TPiB: Poster Frenzy
Earlier this year I took the Paris obsessed tween to a Posters of Paris exhibit at the Dallas Museum of Art. After we went through the exhibit, they had an area set up with a hands on exhibit where we were invited to create our own Posters of Paris inspired posters. At Teen Librarian Toolbox, I’m always looking for new and creative ways to incorporate art into library programming and encourage teens to tap into their creativity and this process was so unique I immediately knew that it would be an awesome hands on craft to do at the library with my tweens and teens. It was easy, but produced the most amazing end products.
Some of the things you can do with this type of project:
Create freestyle posters
Create book and graphic novel covers
Create graphic novel style pages
Create magazine covers or pages
Create examples of ads
The biggest issue here is that you MUST have access to a color photocopier to do this activity.
Overhead transparency sheets (11×17 is ideal, but 8 1/2 x 11 works)
A variety of dry erase markers, various colors and tip sizes
Stencils (you can make your own, I used a variety of scrapbooking and coloring ones that I had around the house)
What you will do: Color your design – in layers – on the overhead transparency sheets and then photocopy it onto paper to create your poster.
Step 1: Setting up your transparency books
In order to help prevent smearing while coloring, you will layer 4 sheets of transparency film into a type of “book” and color in layers. I stacked 4 sheets and used duct tape on the edge to create a type of coloring portfolio. To help me turn the pages, I created a little tab on each sheet kind of like you see on file folders. This is your working space.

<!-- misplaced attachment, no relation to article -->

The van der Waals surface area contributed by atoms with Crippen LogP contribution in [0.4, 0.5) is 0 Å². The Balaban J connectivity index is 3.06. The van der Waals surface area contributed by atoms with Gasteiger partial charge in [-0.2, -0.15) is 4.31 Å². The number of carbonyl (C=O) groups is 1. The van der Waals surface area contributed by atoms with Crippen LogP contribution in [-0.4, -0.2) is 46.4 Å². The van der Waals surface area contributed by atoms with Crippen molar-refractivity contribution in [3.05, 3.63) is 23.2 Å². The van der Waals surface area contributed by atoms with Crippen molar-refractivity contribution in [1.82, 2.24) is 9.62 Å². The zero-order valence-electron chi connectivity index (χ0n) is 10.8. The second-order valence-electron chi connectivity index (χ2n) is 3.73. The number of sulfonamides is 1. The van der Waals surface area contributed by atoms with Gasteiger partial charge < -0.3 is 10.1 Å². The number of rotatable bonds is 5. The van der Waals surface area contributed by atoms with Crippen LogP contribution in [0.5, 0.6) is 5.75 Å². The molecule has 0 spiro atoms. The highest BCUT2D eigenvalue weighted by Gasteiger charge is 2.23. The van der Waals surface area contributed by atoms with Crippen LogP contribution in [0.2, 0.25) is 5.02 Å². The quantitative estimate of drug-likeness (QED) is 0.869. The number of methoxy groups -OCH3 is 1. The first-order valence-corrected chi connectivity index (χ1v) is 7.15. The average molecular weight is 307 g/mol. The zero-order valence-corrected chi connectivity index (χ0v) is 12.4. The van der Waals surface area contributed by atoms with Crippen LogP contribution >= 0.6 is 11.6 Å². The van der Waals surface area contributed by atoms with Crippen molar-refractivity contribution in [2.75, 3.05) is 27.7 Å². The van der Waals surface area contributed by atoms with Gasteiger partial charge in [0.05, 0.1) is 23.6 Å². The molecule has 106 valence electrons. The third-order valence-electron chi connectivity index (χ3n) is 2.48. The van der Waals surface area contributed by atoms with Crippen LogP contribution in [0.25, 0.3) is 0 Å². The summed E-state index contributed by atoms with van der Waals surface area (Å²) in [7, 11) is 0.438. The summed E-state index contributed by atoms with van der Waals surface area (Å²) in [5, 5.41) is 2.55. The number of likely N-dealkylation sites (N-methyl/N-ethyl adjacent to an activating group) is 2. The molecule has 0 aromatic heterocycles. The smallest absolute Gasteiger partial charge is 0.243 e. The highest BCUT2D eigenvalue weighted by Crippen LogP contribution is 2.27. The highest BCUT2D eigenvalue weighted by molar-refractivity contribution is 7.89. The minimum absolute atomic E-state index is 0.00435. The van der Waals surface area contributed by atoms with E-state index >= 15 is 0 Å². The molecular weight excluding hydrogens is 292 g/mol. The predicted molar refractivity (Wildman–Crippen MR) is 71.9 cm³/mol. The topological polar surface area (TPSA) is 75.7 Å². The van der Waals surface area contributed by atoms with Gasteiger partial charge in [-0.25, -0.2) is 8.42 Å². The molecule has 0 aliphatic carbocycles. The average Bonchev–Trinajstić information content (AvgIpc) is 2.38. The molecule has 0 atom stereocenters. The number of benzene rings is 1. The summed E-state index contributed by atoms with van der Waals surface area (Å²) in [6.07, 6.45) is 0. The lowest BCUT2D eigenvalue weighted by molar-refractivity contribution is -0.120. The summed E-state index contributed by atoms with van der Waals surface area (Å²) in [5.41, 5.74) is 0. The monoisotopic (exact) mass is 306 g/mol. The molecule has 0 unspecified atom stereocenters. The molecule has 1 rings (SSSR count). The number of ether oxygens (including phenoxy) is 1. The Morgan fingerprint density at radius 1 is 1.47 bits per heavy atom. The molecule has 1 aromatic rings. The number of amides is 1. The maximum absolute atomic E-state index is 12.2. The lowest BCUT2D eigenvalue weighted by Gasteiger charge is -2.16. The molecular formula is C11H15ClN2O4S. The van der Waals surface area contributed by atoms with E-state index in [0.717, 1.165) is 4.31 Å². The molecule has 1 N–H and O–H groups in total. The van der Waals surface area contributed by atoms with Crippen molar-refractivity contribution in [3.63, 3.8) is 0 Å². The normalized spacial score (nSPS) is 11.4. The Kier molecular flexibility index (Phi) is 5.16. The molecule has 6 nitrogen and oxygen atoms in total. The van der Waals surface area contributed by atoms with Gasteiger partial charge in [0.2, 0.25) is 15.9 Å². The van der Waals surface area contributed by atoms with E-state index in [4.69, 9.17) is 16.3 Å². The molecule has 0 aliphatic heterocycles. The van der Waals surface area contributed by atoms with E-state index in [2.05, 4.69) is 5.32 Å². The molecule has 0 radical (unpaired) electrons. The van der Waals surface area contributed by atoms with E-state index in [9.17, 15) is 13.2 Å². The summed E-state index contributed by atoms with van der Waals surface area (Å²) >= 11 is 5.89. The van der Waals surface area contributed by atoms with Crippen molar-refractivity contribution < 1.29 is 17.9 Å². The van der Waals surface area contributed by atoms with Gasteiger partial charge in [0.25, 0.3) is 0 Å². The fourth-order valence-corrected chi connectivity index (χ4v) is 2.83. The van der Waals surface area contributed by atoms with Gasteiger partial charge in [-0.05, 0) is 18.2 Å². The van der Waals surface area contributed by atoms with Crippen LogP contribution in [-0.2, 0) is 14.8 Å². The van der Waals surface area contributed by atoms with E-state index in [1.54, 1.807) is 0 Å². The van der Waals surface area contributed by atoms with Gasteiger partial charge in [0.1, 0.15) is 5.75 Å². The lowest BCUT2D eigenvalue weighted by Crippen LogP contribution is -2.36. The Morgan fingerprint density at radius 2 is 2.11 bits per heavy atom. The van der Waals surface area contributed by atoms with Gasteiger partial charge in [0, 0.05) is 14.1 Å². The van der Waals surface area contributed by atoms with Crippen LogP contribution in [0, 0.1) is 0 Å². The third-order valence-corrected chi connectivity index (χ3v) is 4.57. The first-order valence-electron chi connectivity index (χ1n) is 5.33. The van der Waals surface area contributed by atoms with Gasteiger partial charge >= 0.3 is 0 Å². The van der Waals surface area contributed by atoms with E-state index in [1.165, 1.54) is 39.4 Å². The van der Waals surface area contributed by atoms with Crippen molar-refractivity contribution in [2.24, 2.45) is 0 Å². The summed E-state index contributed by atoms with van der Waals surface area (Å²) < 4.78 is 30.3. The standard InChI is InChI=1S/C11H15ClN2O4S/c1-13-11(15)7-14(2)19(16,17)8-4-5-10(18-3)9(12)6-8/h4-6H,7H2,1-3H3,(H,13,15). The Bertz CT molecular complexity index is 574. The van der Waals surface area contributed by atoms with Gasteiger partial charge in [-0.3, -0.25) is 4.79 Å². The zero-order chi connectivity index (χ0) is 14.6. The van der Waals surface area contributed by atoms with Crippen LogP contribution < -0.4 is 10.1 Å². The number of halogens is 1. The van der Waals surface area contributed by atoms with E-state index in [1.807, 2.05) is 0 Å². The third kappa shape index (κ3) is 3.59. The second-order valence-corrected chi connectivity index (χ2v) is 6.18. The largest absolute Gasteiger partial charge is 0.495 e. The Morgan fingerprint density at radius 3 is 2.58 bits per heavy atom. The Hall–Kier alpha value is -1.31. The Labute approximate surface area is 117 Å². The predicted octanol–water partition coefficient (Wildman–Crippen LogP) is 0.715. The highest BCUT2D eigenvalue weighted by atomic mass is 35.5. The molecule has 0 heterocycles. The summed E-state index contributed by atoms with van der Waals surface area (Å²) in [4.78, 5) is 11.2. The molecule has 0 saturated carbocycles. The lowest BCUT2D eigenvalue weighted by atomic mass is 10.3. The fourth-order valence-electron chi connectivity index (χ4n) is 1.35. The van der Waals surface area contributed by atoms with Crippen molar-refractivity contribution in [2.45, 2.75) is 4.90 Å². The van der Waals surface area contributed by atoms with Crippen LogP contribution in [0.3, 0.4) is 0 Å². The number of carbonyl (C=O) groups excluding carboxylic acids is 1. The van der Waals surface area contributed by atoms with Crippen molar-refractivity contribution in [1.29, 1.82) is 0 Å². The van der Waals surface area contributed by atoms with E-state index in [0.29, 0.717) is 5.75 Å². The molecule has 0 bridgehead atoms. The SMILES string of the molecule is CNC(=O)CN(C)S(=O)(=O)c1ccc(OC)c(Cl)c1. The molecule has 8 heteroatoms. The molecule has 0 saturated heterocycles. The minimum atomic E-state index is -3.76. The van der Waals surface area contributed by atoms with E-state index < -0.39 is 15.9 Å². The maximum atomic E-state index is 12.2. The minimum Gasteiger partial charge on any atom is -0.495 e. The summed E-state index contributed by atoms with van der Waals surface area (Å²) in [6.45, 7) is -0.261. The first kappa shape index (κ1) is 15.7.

Step 2: Color
You can slip your stencil behind the transparency sheet and color your designs. Do one item on the top layer – here I did the sea dragon – and then turn the page to do the next layer. By doing it in layers it helps me prevent myself from smearing the dragon while doing the planet in another area of the page.
Because you are using dry erase markers, it is not a big deal if you make a mistake. Simply wipe it off and start over again.
Step 3: Photocopy
Once you have your transparency film packet looking the way you want it to, you are ready to photocopy. Simply carry it over to your photocopier, place it face down and copy as you normally would. It comes out looking like you have just designed and drawn a most awesome poster.
A Few Quick Tips:
Outlining your elements with a black marker seems to give a piece the biggest visual punch. I found the fine tip markers much easier to work with personally, but the large tip markers are good for coloring in large areas.
|This is a page from an ARC of Cardboard by Doug Tennapel
If you want to create graphic novel pages, simply create some templates that have various boxes to help them create the page layout and design you find in a graphic novel. To do this, simply pull a GN off your shelf. You can create a variety of templates quickly and easily by using boxes (shapes) in Publisher. Use the layouts you find in the GN to create 4 or 5 templates. You could also simply use pages from discarded GNs as templates. GN pages would work best in 8 1/2 by 11 and teens could create several of them which you then staple together to create their own zines or mini GNs.
You can use ready made stencils, but you can also create your own. For example, you can print off a picture of angel wings to get the shape right. Simply placing a picture behind your transparency film creates the same effect as a stencil because of the medium you are working with. Here I use a postcard I have for A Wrinkle in Time to copy circles.
Here’s a close up of one of our finished posters
Here, The Mr traces a city scape in the background and, yes, a giant rooster. But the best part was how social this activity was; we could be drawing, and re-drawing, while talking and just enjoying the company of everyone around us. It was an easy but good time.
About Karen Jensen, MLS
Karen Jensen has been a Teen Services Librarian for almost 30 years. She created TLT in 2011 and is the co-editor of The Whole Library Handbook: Teen Services with Heather Booth (ALA Editions, 2014).
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